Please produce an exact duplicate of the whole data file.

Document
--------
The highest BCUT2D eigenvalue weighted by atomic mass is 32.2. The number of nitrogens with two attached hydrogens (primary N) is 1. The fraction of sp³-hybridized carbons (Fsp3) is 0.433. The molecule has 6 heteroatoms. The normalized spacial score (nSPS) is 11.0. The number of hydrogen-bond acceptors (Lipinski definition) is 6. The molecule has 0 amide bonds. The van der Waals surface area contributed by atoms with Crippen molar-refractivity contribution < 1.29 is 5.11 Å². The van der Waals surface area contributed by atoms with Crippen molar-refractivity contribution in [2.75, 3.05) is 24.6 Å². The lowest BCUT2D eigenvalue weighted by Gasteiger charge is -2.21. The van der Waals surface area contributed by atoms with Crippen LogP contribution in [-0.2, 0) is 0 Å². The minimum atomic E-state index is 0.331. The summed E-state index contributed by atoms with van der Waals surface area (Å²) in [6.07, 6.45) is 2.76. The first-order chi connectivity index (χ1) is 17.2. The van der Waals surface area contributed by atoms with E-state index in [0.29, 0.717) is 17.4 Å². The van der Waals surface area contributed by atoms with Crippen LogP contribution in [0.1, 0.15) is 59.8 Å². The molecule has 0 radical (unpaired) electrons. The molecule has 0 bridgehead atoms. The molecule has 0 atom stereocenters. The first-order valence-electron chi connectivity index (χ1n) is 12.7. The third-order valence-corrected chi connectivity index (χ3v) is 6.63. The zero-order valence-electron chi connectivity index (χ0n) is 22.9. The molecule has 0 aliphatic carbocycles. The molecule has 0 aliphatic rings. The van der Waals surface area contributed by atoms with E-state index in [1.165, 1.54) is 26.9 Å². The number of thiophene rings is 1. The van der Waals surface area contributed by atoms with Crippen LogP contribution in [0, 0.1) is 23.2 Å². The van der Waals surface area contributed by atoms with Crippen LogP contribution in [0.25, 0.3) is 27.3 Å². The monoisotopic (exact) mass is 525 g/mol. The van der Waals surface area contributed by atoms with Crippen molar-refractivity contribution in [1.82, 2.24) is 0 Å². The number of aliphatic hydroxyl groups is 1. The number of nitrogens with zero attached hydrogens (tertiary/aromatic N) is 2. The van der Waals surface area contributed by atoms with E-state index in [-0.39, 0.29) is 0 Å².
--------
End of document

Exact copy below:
The highest BCUT2D eigenvalue weighted by atomic mass is 32.2. The number of nitrogens with two attached hydrogens (primary N) is 1. The fraction of sp³-hybridized carbons (Fsp3) is 0.433. The molecule has 6 heteroatoms. The normalized spacial score (nSPS) is 11.0. The number of hydrogen-bond acceptors (Lipinski definition) is 6. The molecule has 0 amide bonds. The van der Waals surface area contributed by atoms with Crippen molar-refractivity contribution < 1.29 is 5.11 Å². The van der Waals surface area contributed by atoms with Crippen molar-refractivity contribution in [2.75, 3.05) is 24.6 Å². The lowest BCUT2D eigenvalue weighted by Gasteiger charge is -2.21. The van der Waals surface area contributed by atoms with Crippen LogP contribution in [-0.2, 0) is 0 Å². The minimum atomic E-state index is 0.331. The summed E-state index contributed by atoms with van der Waals surface area (Å²) in [6.07, 6.45) is 2.76. The first-order chi connectivity index (χ1) is 17.2. The van der Waals surface area contributed by atoms with E-state index in [0.29, 0.717) is 17.4 Å². The van der Waals surface area contributed by atoms with Crippen LogP contribution in [0.1, 0.15) is 59.8 Å². The molecule has 0 radical (unpaired) electrons. The molecule has 0 bridgehead atoms. The molecule has 0 atom stereocenters. The first-order valence-electron chi connectivity index (χ1n) is 12.7. The third-order valence-corrected chi connectivity index (χ3v) is 6.63. The zero-order valence-electron chi connectivity index (χ0n) is 22.9. The molecule has 0 aliphatic carbocycles. The molecule has 0 aliphatic rings. The van der Waals surface area contributed by atoms with E-state index in [1.165, 1.54) is 26.9 Å². The number of thiophene rings is 1. The van der Waals surface area contributed by atoms with Crippen LogP contribution in [0, 0.1) is 23.2 Å². The van der Waals surface area contributed by atoms with Crippen LogP contribution in [0.25, 0.3) is 27.3 Å². The monoisotopic (exact) mass is 525 g/mol. The van der Waals surface area contributed by atoms with Crippen molar-refractivity contribution in [1.82, 2.24) is 0 Å². The number of aliphatic hydroxyl groups is 1. The number of nitrogens with zero attached hydrogens (tertiary/aromatic N) is 2. The van der Waals surface area contributed by atoms with E-state index in [-0.39, 0.29) is 0 Å².